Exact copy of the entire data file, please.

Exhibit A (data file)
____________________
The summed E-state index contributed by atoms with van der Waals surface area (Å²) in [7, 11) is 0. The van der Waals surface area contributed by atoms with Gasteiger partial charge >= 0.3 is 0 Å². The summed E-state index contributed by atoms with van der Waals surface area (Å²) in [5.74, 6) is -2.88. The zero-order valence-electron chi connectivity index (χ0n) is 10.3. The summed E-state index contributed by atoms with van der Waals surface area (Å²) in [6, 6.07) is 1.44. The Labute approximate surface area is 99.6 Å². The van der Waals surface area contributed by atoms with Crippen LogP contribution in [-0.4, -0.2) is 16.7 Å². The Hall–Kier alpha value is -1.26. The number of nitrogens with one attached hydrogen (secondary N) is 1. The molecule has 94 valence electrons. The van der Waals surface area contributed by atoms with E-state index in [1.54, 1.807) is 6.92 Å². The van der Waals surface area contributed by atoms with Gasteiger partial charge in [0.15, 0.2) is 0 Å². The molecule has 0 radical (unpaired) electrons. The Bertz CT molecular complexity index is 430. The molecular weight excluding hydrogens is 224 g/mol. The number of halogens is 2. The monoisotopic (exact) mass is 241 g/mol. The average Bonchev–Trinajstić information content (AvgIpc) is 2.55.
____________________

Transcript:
The summed E-state index contributed by atoms with van der Waals surface area (Å²) in [7, 11) is 0. The van der Waals surface area contributed by atoms with Gasteiger partial charge >= 0.3 is 0 Å². The summed E-state index contributed by atoms with van der Waals surface area (Å²) in [5.74, 6) is -2.88. The zero-order valence-electron chi connectivity index (χ0n) is 10.3. The summed E-state index contributed by atoms with van der Waals surface area (Å²) in [6, 6.07) is 1.44. The Labute approximate surface area is 99.6 Å². The van der Waals surface area contributed by atoms with Crippen LogP contribution in [-0.4, -0.2) is 16.7 Å². The Hall–Kier alpha value is -1.26. The number of nitrogens with one attached hydrogen (secondary N) is 1. The molecule has 94 valence electrons. The van der Waals surface area contributed by atoms with E-state index in [1.54, 1.807) is 6.92 Å². The van der Waals surface area contributed by atoms with Gasteiger partial charge in [0.15, 0.2) is 0 Å². The molecule has 0 radical (unpaired) electrons. The Bertz CT molecular complexity index is 430. The molecular weight excluding hydrogens is 224 g/mol. The number of halogens is 2. The monoisotopic (exact) mass is 241 g/mol. The average Bonchev–Trinajstić information content (AvgIpc) is 2.55.